Cubs News

Frank Schwindel, Alfonso Rivas and the Cubs’ lineup puzzle

2 years agoTony Andracki

MILWAUKEE — Believe it or not, the first month of the 2022 MLB season is almost over.

And as the calendar is about to flip to May, the Cubs have a pair of first basemen at either end of the spectrum — Alfonso Rivas’ hot start has warranted more playing time while Frank Schwindel is still trying to find his groove.

Schwindel took the baseball world by storm last season, notching National League Rookie of the Month honors in both August and September.

His production hasn’t matched that level so far this season, as he’s hitting .235 with a .645 OPS.

“Not a great start by my standards,” he said. “Working every day to get back to feeling good. That’s why there are a lot of games in a season. It’s gonna happen.

“Just haven’t gotten into one of those hot streaks yet. Grinding until I do.”

Schwindel has shown flashes of the hitter that posted an eye-popping .342 batting average and 1.002 OPS in 56 games with the Cubs last season.

He raked in Spring Training (.389 AVG, 1.056 OPS) and there’s something to be said for the 9-game hitting streak he went on in the first two weeks of the regular season.

But he feels like his timing is off right now.

“Caught in between,” Schwindel said. “Late on some fastballs, ahead of some offspeed.”

As he works his way back to form, his manager actually sees a positive in how Schwindel has battled through the early-season bumps in the road.

“The sign of a good hitter to me is a guy that can tread water when they don’t feel sexy and they don’t feel at their best,” Ross said. “The fact that he’s saying that is probably a little bit of truth. I feel like his timing may be a little bit off right now. I still have a lot of confidence in him at the plate, that’s for sure.”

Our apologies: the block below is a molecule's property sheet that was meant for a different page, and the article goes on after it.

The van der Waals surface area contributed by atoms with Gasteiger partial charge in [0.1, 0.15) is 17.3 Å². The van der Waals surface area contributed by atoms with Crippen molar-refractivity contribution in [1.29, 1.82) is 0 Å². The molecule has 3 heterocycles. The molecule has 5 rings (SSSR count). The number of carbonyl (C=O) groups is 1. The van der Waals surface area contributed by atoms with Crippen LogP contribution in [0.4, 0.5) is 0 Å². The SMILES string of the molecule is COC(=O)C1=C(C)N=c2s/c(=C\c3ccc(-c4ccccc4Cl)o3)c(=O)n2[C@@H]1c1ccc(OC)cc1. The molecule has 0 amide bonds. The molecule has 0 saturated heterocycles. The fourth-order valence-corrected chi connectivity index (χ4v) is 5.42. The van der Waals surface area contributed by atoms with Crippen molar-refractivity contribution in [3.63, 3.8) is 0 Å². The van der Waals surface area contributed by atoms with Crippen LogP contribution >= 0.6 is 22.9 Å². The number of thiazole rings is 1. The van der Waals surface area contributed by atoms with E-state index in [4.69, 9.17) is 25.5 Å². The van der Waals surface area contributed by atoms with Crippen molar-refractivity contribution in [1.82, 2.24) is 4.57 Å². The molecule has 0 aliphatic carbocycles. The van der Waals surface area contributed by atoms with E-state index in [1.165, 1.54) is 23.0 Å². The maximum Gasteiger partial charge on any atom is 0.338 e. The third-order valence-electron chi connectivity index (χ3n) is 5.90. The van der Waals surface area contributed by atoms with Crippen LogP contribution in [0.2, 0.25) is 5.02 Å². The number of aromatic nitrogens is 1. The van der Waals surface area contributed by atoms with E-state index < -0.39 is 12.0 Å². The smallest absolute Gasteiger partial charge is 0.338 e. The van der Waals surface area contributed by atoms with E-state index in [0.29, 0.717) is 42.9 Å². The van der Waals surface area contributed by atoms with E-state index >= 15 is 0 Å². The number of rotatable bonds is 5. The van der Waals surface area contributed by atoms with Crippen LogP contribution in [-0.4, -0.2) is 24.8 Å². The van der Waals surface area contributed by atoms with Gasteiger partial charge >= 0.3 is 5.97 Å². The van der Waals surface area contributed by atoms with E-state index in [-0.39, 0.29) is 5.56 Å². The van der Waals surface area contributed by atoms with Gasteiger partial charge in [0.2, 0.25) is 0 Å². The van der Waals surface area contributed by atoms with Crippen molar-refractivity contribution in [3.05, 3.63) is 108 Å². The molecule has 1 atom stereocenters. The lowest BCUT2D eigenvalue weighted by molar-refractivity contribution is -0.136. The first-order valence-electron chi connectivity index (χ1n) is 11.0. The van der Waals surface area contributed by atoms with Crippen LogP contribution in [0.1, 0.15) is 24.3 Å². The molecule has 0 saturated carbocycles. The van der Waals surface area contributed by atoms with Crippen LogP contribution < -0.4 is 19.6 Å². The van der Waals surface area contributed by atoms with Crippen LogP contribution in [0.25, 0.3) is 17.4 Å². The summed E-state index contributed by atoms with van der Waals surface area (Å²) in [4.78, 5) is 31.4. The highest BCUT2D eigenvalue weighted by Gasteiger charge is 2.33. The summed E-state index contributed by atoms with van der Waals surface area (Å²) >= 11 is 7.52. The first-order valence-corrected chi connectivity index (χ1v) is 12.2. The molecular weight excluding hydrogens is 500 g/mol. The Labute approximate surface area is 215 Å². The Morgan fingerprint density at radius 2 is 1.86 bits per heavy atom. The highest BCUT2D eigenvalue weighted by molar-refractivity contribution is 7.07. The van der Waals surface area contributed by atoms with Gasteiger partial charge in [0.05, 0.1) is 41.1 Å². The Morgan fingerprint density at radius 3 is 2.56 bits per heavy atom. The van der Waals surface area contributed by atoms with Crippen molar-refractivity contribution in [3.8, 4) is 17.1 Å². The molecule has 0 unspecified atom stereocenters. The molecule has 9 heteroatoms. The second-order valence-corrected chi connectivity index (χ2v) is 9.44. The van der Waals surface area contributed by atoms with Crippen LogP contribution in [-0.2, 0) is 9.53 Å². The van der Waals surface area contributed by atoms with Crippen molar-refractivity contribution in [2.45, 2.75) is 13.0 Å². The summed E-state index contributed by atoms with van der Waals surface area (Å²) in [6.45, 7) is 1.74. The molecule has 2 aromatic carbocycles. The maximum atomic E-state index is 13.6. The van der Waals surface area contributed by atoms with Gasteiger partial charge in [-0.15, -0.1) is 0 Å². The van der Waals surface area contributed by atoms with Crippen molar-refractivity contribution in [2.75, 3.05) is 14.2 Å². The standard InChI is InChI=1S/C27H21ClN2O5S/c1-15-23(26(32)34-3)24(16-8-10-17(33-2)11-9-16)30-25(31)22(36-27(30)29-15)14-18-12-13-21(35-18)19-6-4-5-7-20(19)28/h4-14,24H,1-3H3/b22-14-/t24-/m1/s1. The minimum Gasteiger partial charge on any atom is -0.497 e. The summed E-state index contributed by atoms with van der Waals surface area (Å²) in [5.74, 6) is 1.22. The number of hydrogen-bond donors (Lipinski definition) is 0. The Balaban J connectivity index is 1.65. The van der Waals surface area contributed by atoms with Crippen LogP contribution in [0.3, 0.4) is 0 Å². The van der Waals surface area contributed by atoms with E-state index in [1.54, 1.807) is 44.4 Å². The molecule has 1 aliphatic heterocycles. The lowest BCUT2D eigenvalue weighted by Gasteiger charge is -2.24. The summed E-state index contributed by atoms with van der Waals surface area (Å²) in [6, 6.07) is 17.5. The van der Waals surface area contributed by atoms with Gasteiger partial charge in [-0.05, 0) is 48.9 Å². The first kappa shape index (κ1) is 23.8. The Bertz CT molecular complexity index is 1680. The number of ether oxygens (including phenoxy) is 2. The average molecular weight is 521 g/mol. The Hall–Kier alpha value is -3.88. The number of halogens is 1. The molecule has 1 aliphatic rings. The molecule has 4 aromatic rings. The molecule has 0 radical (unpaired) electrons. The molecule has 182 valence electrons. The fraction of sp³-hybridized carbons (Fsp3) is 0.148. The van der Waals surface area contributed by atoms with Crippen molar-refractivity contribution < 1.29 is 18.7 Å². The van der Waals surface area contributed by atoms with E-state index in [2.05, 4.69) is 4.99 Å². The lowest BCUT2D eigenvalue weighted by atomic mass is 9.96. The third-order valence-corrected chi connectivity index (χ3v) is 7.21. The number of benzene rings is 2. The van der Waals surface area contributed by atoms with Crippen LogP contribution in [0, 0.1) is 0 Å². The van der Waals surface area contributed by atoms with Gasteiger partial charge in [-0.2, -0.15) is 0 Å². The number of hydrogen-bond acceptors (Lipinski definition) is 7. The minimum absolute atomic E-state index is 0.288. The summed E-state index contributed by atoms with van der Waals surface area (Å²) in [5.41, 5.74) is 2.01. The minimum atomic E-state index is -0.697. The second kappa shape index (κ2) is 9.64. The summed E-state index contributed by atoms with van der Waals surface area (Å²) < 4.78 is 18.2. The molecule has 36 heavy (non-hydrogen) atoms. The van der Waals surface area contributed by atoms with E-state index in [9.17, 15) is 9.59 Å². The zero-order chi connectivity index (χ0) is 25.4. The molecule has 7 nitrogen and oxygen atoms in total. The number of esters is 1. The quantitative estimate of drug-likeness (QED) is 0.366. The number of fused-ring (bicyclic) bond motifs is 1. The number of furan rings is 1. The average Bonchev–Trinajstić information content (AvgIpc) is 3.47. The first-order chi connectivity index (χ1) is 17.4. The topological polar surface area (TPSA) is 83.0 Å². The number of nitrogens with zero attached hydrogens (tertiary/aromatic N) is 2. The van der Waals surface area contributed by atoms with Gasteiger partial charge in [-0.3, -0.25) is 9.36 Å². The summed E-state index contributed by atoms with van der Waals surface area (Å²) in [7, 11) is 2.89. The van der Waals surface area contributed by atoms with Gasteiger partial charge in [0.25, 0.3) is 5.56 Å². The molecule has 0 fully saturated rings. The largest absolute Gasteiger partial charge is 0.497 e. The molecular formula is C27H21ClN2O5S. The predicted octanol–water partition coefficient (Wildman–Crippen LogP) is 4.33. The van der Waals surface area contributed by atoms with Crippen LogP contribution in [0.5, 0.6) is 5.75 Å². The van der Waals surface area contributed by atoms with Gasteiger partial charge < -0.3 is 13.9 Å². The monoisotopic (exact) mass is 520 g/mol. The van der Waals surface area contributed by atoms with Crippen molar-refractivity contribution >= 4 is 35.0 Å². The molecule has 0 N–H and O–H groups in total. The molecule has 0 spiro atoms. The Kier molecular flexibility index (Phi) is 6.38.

Schwindel missed about a week of action in Spring Training with low back tightness and he said the issue still pops up from time to time. He feels like he’s on a good rehab program and refused to use that as any sort of excuse for his slow start.

Schwindel was out of the starting lineup Thursday and Friday and he chose to make the most of that time — as a mental and physical reset.

“I think it’s a good thing,” Schwindel said. “Get the body right, get extra swings in the cage, extra swings during the game for those pinch-hit opportunities. I take it as a positive.”

In his place, the Cubs trotted out rookie Alfonso Rivas at first base in back-to-back games.

Rivas singled in his first 2 at-bats Friday at American Family Field, and now sports a season batting line of .471/.550/.706 in 20 plate appearances.

He obviously won’t be able to sustain that production forever but the Cubs have seen Rivas make strides in some important areas.

“The ball is in the air a little bit more — something he’s been working on,” Ross said. “Just the calmness and the ability to have the consistent at-bat not playing every day. There’s just not a lot going on with his swing. It’s kind of a no-stride, more of weight shift so timing hasn’t really been an issue for him.

“He feels like he’s controlling the strike zone really well and barreling things when he does make contact.”

The 25-year-old showed also impressed in his 18-game cup of coffee last season. He hit .318 with a .797 OPS in 49 plate appearances before a finger injury ended his year prematurely.

The Cubs have to whittle their roster down to 26 on Monday and send 2 players down to the minors. Rivas’ production has been elite so far, but he also is one of the few players on the roster bubble that has minor league options remaining.

If he forces the Cubs’ hand and remains in the majors, there is still a world where Rivas and Schwindel co-exist in the lineup on a regular basis.

Rivas can play the corner outfield spots and the Cubs could always utilize the DH spot to get both bats in the lineup.

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